Now that moment is passing, as the Shiites have achieved what they believe is rightfully theirs. Their next task is to figure out how best to consolidate the gains, because reconciliation without consolidation risks losing it all. Washington’s insistence that the Iraqis correct the three gravest mistakes we made — de-Baathification, the dismantling of the Iraqi Army and the creation of a loose federalist system of government — places us at cross purposes with the government we have committed to support.

Political reconciliation in Iraq will occur, but not at our insistence or in ways that meet our benchmarks. It will happen on Iraqi terms when the reality on the battlefield is congruent with that in the political sphere. There will be no magnanimous solutions that please every party the way we expect, and there will be winners and losers. The choice we have left is to decide which side we will take. Trying to please every party in the conflict — as we do now — will only ensure we are hated by all in the long run.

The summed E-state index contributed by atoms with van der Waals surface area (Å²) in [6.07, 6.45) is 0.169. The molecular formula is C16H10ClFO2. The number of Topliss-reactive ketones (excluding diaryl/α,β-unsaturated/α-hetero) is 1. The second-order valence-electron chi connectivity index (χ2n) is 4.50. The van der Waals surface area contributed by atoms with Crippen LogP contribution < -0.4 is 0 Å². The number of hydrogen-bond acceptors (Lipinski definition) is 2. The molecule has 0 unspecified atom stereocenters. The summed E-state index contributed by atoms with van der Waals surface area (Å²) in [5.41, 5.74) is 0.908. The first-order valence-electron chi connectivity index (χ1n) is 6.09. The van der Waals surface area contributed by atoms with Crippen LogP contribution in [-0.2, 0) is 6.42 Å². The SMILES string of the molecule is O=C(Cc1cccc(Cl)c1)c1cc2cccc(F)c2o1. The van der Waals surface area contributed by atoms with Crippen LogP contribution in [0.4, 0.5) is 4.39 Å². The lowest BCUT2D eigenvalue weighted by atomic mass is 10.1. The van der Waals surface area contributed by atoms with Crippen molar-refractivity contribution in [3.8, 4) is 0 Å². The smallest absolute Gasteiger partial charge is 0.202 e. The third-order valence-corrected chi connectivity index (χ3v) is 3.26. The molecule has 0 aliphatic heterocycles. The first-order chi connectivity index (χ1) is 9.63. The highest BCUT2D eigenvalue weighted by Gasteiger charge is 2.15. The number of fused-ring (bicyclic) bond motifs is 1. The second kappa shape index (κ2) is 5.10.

At the same time, the most important front in the counterinsurgency, improving basic social and economic conditions, is the one on which we have failed most miserably. Two million Iraqis are in refugee camps in bordering countries. Close to two million more are internally displaced and now fill many urban slums. Cities lack regular electricity, telephone services and sanitation. “Lucky” Iraqis live in gated communities barricaded with concrete blast walls that provide them with a sense of communal claustrophobia rather than any sense of security we would consider normal.